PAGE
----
Keeping kids safe from the monsters among us
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As a free society, we probably can’t stop the monstrous predator any more than we can stop the random terrorist strike. Remember the story of Polly Klaas? She was sleeping in her bedroom with two little friends when a man broke into the room, put pillowcases over her friends’ heads, then carried Polly away and murdered her. Such evil intent seems biblical in its power, and one cannot imagine stopping a man who is prepared to break into a house and steal a child with her parents sleeping nearby.
Still, that doesn’t mean we can’t do a better job of educating and protecting our kids, and also alerting the public to protect our village of children. All the “good touch, bad touch” teaching is fine, but children of 5 and 6 don’t feel empowered to challenge authority. It can’t be their responsibility to keep themselves safe. Even older children fall victim to manipulative predators who make child abuse their life’s work.
I think we need to watch our children more vigilantly and to be more proactive in evaluating the people in their day-to-day lives. I want to be careful not to suggest blame because the circumstances of these events are random and individual. But we need to have eyes on children younger than 10. I don’t think they should be allowed to ride their bikes off the street or enter a neighbor’s house or walk out of sight in a park. Many kidnapped children are snatched within blocks of their homes. Most kids will be safe — and lucky — nearly 100 percent of the time, but vigilance is the seat belt of responsible parenting.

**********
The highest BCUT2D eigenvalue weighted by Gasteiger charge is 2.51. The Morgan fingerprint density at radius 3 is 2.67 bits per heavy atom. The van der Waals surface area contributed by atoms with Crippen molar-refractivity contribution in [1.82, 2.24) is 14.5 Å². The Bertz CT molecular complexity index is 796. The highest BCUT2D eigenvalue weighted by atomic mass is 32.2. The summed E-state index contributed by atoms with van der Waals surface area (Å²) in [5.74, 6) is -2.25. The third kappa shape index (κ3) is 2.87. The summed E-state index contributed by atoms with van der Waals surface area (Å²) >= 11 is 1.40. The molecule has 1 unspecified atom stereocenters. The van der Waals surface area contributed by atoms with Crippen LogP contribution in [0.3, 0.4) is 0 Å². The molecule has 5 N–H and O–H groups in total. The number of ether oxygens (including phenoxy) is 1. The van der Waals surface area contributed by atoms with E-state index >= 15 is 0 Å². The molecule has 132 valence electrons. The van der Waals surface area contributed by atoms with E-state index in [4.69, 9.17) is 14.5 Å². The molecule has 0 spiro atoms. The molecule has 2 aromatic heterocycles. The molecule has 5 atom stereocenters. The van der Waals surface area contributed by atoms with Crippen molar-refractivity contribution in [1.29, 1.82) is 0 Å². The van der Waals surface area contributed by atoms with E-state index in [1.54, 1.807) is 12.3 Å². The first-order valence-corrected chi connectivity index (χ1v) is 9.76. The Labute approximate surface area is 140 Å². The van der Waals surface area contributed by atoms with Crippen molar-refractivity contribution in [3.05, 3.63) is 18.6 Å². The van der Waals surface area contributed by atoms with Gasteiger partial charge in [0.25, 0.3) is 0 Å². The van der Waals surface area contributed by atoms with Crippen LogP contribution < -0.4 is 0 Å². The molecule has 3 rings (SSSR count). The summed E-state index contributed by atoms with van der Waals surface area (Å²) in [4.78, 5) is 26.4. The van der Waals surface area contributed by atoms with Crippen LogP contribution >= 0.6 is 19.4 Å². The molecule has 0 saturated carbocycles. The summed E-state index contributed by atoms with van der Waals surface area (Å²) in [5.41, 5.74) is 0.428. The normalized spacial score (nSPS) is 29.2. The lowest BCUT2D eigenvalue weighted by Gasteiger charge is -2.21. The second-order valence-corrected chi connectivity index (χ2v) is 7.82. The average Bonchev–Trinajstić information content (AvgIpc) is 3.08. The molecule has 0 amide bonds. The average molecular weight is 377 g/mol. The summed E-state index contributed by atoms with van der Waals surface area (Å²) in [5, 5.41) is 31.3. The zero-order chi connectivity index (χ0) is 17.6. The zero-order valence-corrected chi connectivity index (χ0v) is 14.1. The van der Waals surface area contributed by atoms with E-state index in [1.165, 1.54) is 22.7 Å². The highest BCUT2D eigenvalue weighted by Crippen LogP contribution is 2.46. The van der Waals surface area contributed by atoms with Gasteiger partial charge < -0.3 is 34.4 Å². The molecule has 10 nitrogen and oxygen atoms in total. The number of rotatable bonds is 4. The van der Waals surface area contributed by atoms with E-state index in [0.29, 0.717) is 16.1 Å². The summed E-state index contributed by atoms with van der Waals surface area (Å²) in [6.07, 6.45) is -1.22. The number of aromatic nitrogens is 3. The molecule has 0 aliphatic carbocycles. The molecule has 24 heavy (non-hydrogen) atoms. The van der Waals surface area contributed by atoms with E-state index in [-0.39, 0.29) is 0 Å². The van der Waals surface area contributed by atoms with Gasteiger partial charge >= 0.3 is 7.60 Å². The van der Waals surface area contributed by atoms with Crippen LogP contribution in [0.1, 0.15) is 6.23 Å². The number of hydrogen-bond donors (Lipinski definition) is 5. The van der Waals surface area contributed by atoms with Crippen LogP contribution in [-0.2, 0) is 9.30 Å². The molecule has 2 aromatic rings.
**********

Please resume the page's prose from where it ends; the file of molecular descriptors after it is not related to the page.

If I were raising kids today, I would not allow my elementary school child to walk to school alone. My older children would be taught never, ever to take a ride with a stranger or even an acquaintance without letting me know. This lesson must be reinforced, because the price of poor judgment is unthinkable.
Tragically, in the Cleveland case, all three girls got into the suspect’s car willingly.